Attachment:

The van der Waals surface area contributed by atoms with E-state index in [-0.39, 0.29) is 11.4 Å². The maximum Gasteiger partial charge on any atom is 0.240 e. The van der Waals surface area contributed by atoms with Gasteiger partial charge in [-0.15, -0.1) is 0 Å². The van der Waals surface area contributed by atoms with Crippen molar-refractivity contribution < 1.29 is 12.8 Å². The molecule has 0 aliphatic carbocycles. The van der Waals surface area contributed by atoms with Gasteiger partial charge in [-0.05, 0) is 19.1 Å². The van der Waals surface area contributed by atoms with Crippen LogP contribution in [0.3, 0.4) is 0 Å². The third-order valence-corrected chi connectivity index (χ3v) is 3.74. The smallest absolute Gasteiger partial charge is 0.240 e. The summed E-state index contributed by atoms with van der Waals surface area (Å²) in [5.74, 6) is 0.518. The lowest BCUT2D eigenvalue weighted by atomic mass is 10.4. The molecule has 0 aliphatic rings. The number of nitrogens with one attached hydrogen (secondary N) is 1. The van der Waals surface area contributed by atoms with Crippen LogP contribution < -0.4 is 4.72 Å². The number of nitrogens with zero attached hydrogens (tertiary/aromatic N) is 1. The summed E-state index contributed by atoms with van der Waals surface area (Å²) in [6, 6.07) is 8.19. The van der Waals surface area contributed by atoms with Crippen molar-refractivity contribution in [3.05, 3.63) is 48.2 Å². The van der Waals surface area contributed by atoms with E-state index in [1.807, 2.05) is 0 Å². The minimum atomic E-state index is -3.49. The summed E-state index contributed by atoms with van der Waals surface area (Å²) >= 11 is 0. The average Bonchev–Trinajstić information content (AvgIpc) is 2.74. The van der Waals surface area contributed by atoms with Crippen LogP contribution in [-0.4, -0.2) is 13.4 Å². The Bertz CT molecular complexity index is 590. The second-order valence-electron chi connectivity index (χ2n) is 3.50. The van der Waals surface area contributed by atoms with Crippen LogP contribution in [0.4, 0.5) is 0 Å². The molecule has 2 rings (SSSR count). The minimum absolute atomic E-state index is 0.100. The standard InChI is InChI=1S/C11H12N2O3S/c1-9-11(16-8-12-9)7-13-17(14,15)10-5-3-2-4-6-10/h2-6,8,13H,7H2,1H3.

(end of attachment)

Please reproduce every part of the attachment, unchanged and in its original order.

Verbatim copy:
The van der Waals surface area contributed by atoms with E-state index in [-0.39, 0.29) is 11.4 Å². The maximum Gasteiger partial charge on any atom is 0.240 e. The van der Waals surface area contributed by atoms with Gasteiger partial charge in [-0.15, -0.1) is 0 Å². The van der Waals surface area contributed by atoms with Crippen molar-refractivity contribution < 1.29 is 12.8 Å². The molecule has 0 aliphatic carbocycles. The van der Waals surface area contributed by atoms with Gasteiger partial charge in [-0.05, 0) is 19.1 Å². The van der Waals surface area contributed by atoms with Crippen LogP contribution in [0.3, 0.4) is 0 Å². The third-order valence-corrected chi connectivity index (χ3v) is 3.74. The smallest absolute Gasteiger partial charge is 0.240 e. The summed E-state index contributed by atoms with van der Waals surface area (Å²) in [5.74, 6) is 0.518. The lowest BCUT2D eigenvalue weighted by atomic mass is 10.4. The molecule has 0 aliphatic rings. The number of nitrogens with one attached hydrogen (secondary N) is 1. The van der Waals surface area contributed by atoms with Crippen LogP contribution < -0.4 is 4.72 Å². The number of nitrogens with zero attached hydrogens (tertiary/aromatic N) is 1. The summed E-state index contributed by atoms with van der Waals surface area (Å²) in [6, 6.07) is 8.19. The van der Waals surface area contributed by atoms with Crippen molar-refractivity contribution in [3.05, 3.63) is 48.2 Å². The van der Waals surface area contributed by atoms with E-state index in [1.807, 2.05) is 0 Å². The minimum atomic E-state index is -3.49. The summed E-state index contributed by atoms with van der Waals surface area (Å²) >= 11 is 0. The average Bonchev–Trinajstić information content (AvgIpc) is 2.74. The van der Waals surface area contributed by atoms with Crippen LogP contribution in [-0.4, -0.2) is 13.4 Å². The Bertz CT molecular complexity index is 590. The second-order valence-electron chi connectivity index (χ2n) is 3.50. The van der Waals surface area contributed by atoms with Crippen LogP contribution in [0.4, 0.5) is 0 Å². The molecule has 2 rings (SSSR count). The minimum absolute atomic E-state index is 0.100. The standard InChI is InChI=1S/C11H12N2O3S/c1-9-11(16-8-12-9)7-13-17(14,15)10-5-3-2-4-6-10/h2-6,8,13H,7H2,1H3.